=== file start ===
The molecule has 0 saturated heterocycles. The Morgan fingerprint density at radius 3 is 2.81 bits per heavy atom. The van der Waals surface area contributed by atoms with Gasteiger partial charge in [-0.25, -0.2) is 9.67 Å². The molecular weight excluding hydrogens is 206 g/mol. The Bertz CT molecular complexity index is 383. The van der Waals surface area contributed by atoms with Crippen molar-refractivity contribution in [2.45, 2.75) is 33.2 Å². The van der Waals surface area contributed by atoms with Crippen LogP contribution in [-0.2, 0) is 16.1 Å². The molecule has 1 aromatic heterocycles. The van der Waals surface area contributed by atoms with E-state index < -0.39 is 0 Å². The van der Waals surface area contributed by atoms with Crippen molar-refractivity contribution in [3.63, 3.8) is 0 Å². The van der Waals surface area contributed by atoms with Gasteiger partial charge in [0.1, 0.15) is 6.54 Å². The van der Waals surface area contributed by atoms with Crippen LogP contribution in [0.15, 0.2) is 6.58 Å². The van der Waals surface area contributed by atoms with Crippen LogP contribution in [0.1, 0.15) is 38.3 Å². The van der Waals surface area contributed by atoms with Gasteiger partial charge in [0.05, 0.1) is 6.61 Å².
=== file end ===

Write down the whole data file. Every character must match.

The molecule has 0 saturated heterocycles. The Morgan fingerprint density at radius 3 is 2.81 bits per heavy atom. The van der Waals surface area contributed by atoms with Gasteiger partial charge in [-0.25, -0.2) is 9.67 Å². The molecular weight excluding hydrogens is 206 g/mol. The Bertz CT molecular complexity index is 383. The van der Waals surface area contributed by atoms with Crippen molar-refractivity contribution in [2.45, 2.75) is 33.2 Å². The van der Waals surface area contributed by atoms with Crippen LogP contribution in [-0.2, 0) is 16.1 Å². The molecule has 1 aromatic heterocycles. The van der Waals surface area contributed by atoms with E-state index < -0.39 is 0 Å². The van der Waals surface area contributed by atoms with Crippen molar-refractivity contribution in [3.63, 3.8) is 0 Å². The van der Waals surface area contributed by atoms with Gasteiger partial charge in [0.1, 0.15) is 6.54 Å². The van der Waals surface area contributed by atoms with Crippen LogP contribution in [0.15, 0.2) is 6.58 Å². The van der Waals surface area contributed by atoms with Crippen LogP contribution in [0.1, 0.15) is 38.3 Å². The van der Waals surface area contributed by atoms with Gasteiger partial charge in [0.05, 0.1) is 6.61 Å².